Today, the AIA Committee on the Environment (COTE) released "Lessons from the Leading Edge," a quasi-meta-analysis of its flagship initiative, the Top Ten Awards. Since 1997, the program has recognized up to 10 projects annually that fulfill COTE’s mission to enhance the built environment's design quality and performance.
Led by Perkins Eastman chief sustainability officer Lance Hosey, FAIA, the COTE Advisory Group researched and reviewed the past 189 winners to ascertain the state of sustainable design in architecture. Specifically, the group wondered if and how design strategies and building performance have evolved since the program’s founding; whether Top Ten projects have become more diversified in program, size, and geographic location; whether sustainable design practices have become more mainstream in the profession; and how COTE can further sustainable practices in design. Several of the report’s observations follow.
The West Coast has dominated in the winner’s circle, hosting more than a third of Top Ten projects in total. California alone has 41 awardees, or 22 percent overall. The 127 firms behind the 189 successful projects range from single practitioners to giant behemoths. Of the firms, 28 are repeat awardees, with San Antonio–based Lake|Flato and St. Louis–based HOK leading the way with eight wins each.
Of the 13 Top Ten projects that have also won an AIA Institute Honor Award, which recognizes design excellence, all were awarded after 2004, “implying that the two standards could be progressively aligning,” the report suggests. Lake|Flato and Los Angeles–based Brooks + Scarpa each have multiple projects accruing both a Top Ten and an Institute Honor award.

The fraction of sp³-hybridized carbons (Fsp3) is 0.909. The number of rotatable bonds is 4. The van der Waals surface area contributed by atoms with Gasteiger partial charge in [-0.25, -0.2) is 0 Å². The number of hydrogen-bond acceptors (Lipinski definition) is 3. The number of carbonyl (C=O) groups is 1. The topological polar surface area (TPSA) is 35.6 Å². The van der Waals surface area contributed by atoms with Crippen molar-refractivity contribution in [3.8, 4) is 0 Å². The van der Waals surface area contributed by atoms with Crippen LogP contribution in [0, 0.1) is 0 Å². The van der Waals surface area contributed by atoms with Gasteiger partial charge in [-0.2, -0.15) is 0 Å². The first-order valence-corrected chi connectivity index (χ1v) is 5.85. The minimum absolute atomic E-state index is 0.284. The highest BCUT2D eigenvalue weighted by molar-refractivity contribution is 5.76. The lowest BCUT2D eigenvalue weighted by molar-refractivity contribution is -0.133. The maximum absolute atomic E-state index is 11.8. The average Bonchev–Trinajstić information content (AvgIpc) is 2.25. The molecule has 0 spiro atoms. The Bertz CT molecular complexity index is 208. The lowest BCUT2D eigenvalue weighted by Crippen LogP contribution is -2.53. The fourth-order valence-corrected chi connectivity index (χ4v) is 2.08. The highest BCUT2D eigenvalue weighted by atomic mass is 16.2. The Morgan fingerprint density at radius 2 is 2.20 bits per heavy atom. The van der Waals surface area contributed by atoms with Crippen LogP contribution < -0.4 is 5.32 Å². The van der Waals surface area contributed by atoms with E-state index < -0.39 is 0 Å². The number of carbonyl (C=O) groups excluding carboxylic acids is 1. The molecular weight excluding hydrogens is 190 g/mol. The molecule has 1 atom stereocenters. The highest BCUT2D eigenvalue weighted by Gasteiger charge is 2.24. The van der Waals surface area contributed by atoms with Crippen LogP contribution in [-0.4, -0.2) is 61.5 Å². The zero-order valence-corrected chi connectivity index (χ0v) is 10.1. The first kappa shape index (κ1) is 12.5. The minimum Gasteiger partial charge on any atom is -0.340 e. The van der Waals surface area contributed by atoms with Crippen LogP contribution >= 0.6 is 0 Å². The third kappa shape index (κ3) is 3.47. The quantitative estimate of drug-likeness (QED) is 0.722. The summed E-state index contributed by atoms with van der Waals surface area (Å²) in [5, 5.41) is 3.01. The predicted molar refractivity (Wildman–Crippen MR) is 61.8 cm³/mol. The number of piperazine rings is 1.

Overall, the Top Ten projects have demonstrated continuous improvement in predicted building performance year after year based on a review of COTE’s 10 indicators of sustainable design. These measures include regional or community connectivity; the application of bioclimatic design strategies; water and energy consumption; materials specification and construction practices; and the commitment to follow up on projects post-occupancy.
The report concludes by recommending topics for further study, including design solutions for the healthcare market, the health impact of materials, and perhaps the holy grail of sustainable design, identifying more cost-effective strategies to improve building performance.
Though the retrospective report identifies general trends from a narrow cross-section of buildings, it expands upon the usefulness of a typical awards archive by asking whether Top Ten winners continue to raise the bar on integrating architectural design and building performance and how they can encourage the rest of the profession to follow closely behind.
Note: This article has been updated since first publication to clarify that every project that has received both a COTE Top Ten Award and an Institute Honor Award did so after 2004, and that the project may have completed construction prior to the years it won the awards.